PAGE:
Arguably, Romney had more to lose so he came better prepared in addition to having more recent debating experience--albeit with the clown car of the other Republican contenders, like Bachmann, Cain, and Perry. Obama may have been distracted by pressing political matters like Syria or Iran, he may not like debates, and he may have been coached to sit on his lead in the polls and thus to not take any chances. But as psychologist, Drew Westen, pointed out a year ago, Obama’s lack of passion throughout his time in office has been not just disappointing but baffling to liberals. While still a senator, Obama campaigned for the presidency with such fervor that Democrats thought he was the anti-Bush Messiah. In reality, it turns out that anyone with even minimal acting ability can read a teleprompter with a fiery tone; plus, most of Obama’s memorable campaign rhetoric--“Change!” and “Yes, we can!”--was amorphous. Obama wanted to restore bipartisan sanity to Washington and was rewarded with the descent of the GOP into an apocalyptic cult that brooked no compromise with the Democrats, and was bent on annihilating liberalism and ensuring that Obama was a one-term President. Republicans would vote even against legislation they themselves proposed, to deny Obama a legislative victory. 

The biggest lie Republicans now tell is that such vitriolic hatred of liberals is justified by Obama’s socialist extremism. Republican leaders have learned from cognitive science, as well as from the New Testament, that the best way to sell your policies is to couch them in opposition to a mortal enemy, to activate your minions’ fight-or-flight instinct. When Republicans distort Democratic policies, pretending that American liberals want to impose a communist dictatorship on the US, outlawing capitalism, and so forth, they not only demonize their opponents but reinforce an equally stark definition of what it means to be a Republican. This is the underlying reason why Romney was so energized in his first debate with Obama. Even though Romney is personally a moderate, pragmatic centrist, which is to say a nihilistic, Machiavellian sociopath who will say anything to get elected, he’s immersed in a miasma of Republican myths, in the so-called Fox News bubble, which inspires him to pretend that Obama has a diabolic plan to steal from hard-working, job-creating capitalists to further spoil the 47% of do-nothing moochers. 

Monday, October 1, 2012

Dictionary of Micro Rants: Beauty

Beauty: in the human form, the biological equivalent of a backhanded compliment.

One of the biological markers of facial beauty is averageness: those faces that stray from the human or from a racial average are considered plain or ugly, while faces that are most average are the most beautiful--and by “average,” I take it, the finding is that a beautiful face is the one whose measurements occupy middle positions and are thus average in the sense of the median rather than the mean or the mode. For example, most noses are either large or small, round or thin, whereas the beautiful nose falls somewhere in between.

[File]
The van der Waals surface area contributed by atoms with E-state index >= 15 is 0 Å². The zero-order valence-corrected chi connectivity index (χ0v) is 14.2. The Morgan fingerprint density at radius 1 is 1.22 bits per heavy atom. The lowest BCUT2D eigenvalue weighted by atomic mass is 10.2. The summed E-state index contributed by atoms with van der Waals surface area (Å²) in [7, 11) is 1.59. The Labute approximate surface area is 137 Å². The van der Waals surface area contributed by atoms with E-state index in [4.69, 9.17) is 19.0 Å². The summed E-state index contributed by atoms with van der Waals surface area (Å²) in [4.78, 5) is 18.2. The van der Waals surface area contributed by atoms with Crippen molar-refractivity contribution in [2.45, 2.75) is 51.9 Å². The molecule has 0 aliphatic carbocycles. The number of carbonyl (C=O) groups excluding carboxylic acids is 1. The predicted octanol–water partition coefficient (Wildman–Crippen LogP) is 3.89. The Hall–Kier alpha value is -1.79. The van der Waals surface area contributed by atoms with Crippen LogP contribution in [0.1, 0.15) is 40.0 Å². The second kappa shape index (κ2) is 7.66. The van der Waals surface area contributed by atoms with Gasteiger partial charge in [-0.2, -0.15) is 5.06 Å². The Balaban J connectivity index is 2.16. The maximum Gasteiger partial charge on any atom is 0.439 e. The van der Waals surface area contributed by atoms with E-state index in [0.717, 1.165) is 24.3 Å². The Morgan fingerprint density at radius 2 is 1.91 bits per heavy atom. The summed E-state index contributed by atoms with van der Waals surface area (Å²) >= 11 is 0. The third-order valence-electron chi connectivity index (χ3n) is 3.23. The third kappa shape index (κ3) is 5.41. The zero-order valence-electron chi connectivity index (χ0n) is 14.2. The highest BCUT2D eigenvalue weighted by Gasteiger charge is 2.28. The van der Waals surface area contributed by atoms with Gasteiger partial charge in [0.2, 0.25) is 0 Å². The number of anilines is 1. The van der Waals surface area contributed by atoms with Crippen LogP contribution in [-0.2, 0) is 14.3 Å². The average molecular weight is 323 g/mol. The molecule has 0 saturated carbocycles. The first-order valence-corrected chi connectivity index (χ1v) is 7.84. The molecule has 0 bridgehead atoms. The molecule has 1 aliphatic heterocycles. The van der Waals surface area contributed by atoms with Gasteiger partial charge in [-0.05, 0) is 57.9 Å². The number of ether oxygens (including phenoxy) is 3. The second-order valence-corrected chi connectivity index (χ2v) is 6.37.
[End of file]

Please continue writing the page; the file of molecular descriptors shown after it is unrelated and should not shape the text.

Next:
Of course, there’s also a qualitative aspect of beauty, which is that the most normal face is commonly identified as the most desirable. This teleological aspect seems strongly influenced by Plato, the point being that normality reflects ideality: the most normal face, for example, stands as an exemplar of the abstract Form of the perfect face, a face that doesn’t exist in nature, like the perfect circle or the perfectly straight line; meanwhile, actual faces strive to embody that ideal, as imperfect copies. Thus, we sometimes say someone is “achingly beautiful,” and the ache is due to the reminder when we behold such a face that the whole natural order is flawed compared to a more ideal realm that taunts most of us with such blatant evidence of our deficiencies.

A similarly curious reaction to a beautiful body occurs when a male sees a curvaceous female and feels compelled to exclaim “Damn!”--short for "God damn that ass!" Often, the man who's struck by those curves is left with his eyes squinting and mouth agape from exasperation, as though he'd been punched in the gut. Why the apparent anger or frustration with such a beautiful sight? There are mundane reasons, such as the fact that seeing a woman’s extreme curves can cause a man to have an uncomfortable erection and may compel him to think, at least, of going through the time-consuming and humiliating rigmarole of wooing her. He may also be jealous of the shapely woman’s boyfriend or husband. 

But there’s a deeper reason for the oddness of any hidden hostility to beauty, which is that we dread the prospect of an alien, supernatural realm that surpasses our understanding. Whereas facial beauty is largely a matter of the face’s abundant normality, the parts of a woman’s body most likely to arouse a curiously mixed reaction from a heterosexual man, which is to say her large and round, or “phat,” buttocks, are recognized for their strangeness. The man’s reaction to a woman’s phat rear is similar to how a person would respond to the sight of an extraterrestrial creature: with shock, incomprehension, and even annoyance that the sight is so apparent even as it defies familiar categories. And so physical beauty can be otherworldly, symbolizing the limits of our understanding and thus the absurdity of our way of life from an objective or foreign perspective that transcends those limits. Thus, beauty can repel even as it attracts, like a backhanded compliment.